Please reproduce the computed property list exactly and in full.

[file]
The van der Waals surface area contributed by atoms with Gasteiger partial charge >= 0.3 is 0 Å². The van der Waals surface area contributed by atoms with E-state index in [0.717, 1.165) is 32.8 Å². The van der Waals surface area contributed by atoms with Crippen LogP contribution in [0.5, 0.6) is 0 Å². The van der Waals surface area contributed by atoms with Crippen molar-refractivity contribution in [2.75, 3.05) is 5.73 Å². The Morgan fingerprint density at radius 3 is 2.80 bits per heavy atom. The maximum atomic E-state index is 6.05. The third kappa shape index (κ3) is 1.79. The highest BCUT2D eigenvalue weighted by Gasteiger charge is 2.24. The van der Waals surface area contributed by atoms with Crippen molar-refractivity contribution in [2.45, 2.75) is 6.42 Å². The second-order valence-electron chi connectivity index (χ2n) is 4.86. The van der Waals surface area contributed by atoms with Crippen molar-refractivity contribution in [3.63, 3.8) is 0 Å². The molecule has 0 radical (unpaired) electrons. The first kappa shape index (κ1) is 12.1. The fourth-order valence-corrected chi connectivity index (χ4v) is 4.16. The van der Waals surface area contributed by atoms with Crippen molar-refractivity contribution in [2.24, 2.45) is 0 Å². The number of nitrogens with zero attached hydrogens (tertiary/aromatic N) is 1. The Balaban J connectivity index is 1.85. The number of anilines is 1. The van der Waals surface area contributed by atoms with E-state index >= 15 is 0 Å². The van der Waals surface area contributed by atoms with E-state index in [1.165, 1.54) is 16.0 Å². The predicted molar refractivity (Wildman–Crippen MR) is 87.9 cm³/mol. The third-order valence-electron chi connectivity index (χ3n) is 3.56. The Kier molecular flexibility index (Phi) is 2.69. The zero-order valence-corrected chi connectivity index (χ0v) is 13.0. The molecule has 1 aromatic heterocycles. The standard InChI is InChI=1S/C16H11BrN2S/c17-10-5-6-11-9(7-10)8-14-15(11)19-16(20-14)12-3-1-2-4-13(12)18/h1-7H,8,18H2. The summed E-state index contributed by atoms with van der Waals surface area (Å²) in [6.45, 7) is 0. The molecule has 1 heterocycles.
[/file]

The van der Waals surface area contributed by atoms with Gasteiger partial charge >= 0.3 is 0 Å². The van der Waals surface area contributed by atoms with E-state index in [0.717, 1.165) is 32.8 Å². The van der Waals surface area contributed by atoms with Crippen LogP contribution in [0.5, 0.6) is 0 Å². The van der Waals surface area contributed by atoms with Crippen molar-refractivity contribution in [2.75, 3.05) is 5.73 Å². The Morgan fingerprint density at radius 3 is 2.80 bits per heavy atom. The maximum atomic E-state index is 6.05. The third kappa shape index (κ3) is 1.79. The highest BCUT2D eigenvalue weighted by Gasteiger charge is 2.24. The van der Waals surface area contributed by atoms with Crippen molar-refractivity contribution in [2.45, 2.75) is 6.42 Å². The second-order valence-electron chi connectivity index (χ2n) is 4.86. The van der Waals surface area contributed by atoms with Crippen molar-refractivity contribution in [3.63, 3.8) is 0 Å². The molecule has 0 radical (unpaired) electrons. The first kappa shape index (κ1) is 12.1. The fourth-order valence-corrected chi connectivity index (χ4v) is 4.16. The van der Waals surface area contributed by atoms with Crippen molar-refractivity contribution in [2.24, 2.45) is 0 Å². The number of nitrogens with zero attached hydrogens (tertiary/aromatic N) is 1. The Balaban J connectivity index is 1.85. The number of anilines is 1. The van der Waals surface area contributed by atoms with E-state index >= 15 is 0 Å². The van der Waals surface area contributed by atoms with E-state index in [1.165, 1.54) is 16.0 Å². The predicted molar refractivity (Wildman–Crippen MR) is 87.9 cm³/mol. The third-order valence-electron chi connectivity index (χ3n) is 3.56. The Kier molecular flexibility index (Phi) is 2.69. The zero-order valence-corrected chi connectivity index (χ0v) is 13.0. The molecule has 1 aromatic heterocycles. The standard InChI is InChI=1S/C16H11BrN2S/c17-10-5-6-11-9(7-10)8-14-15(11)19-16(20-14)12-3-1-2-4-13(12)18/h1-7H,8,18H2. The summed E-state index contributed by atoms with van der Waals surface area (Å²) in [6.45, 7) is 0. The molecule has 1 heterocycles.